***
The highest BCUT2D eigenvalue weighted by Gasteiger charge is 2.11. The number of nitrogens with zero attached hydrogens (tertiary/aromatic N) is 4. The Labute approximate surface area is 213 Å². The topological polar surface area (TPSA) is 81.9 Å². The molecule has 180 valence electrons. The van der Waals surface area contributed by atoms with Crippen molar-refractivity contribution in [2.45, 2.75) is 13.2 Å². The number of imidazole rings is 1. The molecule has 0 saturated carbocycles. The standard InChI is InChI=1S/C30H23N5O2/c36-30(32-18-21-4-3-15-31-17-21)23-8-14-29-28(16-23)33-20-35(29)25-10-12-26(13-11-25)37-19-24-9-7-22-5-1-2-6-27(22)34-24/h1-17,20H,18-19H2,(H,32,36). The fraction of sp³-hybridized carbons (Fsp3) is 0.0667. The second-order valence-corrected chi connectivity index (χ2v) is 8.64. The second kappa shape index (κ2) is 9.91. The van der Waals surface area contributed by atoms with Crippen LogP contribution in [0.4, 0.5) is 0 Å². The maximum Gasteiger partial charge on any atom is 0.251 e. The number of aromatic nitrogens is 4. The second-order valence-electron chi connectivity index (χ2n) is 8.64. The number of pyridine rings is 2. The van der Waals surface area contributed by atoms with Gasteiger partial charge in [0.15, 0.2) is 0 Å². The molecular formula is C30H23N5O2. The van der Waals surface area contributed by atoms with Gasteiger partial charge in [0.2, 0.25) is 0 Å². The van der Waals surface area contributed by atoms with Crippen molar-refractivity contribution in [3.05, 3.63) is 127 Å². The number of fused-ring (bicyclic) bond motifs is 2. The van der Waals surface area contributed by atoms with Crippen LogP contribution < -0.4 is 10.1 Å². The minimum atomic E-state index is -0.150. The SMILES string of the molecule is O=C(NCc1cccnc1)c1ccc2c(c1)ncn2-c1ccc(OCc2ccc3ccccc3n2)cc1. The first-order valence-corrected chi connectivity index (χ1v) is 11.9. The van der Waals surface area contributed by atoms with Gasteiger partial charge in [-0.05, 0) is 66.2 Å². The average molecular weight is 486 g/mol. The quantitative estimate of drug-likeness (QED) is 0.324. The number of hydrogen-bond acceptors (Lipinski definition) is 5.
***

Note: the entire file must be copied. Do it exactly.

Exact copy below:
The highest BCUT2D eigenvalue weighted by Gasteiger charge is 2.11. The number of nitrogens with zero attached hydrogens (tertiary/aromatic N) is 4. The Labute approximate surface area is 213 Å². The topological polar surface area (TPSA) is 81.9 Å². The molecule has 180 valence electrons. The van der Waals surface area contributed by atoms with Crippen molar-refractivity contribution in [2.45, 2.75) is 13.2 Å². The number of imidazole rings is 1. The molecule has 0 saturated carbocycles. The standard InChI is InChI=1S/C30H23N5O2/c36-30(32-18-21-4-3-15-31-17-21)23-8-14-29-28(16-23)33-20-35(29)25-10-12-26(13-11-25)37-19-24-9-7-22-5-1-2-6-27(22)34-24/h1-17,20H,18-19H2,(H,32,36). The fraction of sp³-hybridized carbons (Fsp3) is 0.0667. The second-order valence-corrected chi connectivity index (χ2v) is 8.64. The second kappa shape index (κ2) is 9.91. The van der Waals surface area contributed by atoms with Crippen LogP contribution in [0.4, 0.5) is 0 Å². The maximum Gasteiger partial charge on any atom is 0.251 e. The number of aromatic nitrogens is 4. The second-order valence-electron chi connectivity index (χ2n) is 8.64. The number of pyridine rings is 2. The van der Waals surface area contributed by atoms with Gasteiger partial charge in [0.15, 0.2) is 0 Å². The molecular formula is C30H23N5O2. The van der Waals surface area contributed by atoms with Gasteiger partial charge in [0.2, 0.25) is 0 Å². The van der Waals surface area contributed by atoms with Crippen molar-refractivity contribution in [3.05, 3.63) is 127 Å². The number of fused-ring (bicyclic) bond motifs is 2. The van der Waals surface area contributed by atoms with Crippen LogP contribution < -0.4 is 10.1 Å². The minimum atomic E-state index is -0.150. The SMILES string of the molecule is O=C(NCc1cccnc1)c1ccc2c(c1)ncn2-c1ccc(OCc2ccc3ccccc3n2)cc1. The first-order valence-corrected chi connectivity index (χ1v) is 11.9. The van der Waals surface area contributed by atoms with Gasteiger partial charge in [-0.05, 0) is 66.2 Å². The average molecular weight is 486 g/mol. The quantitative estimate of drug-likeness (QED) is 0.324. The number of hydrogen-bond acceptors (Lipinski definition) is 5.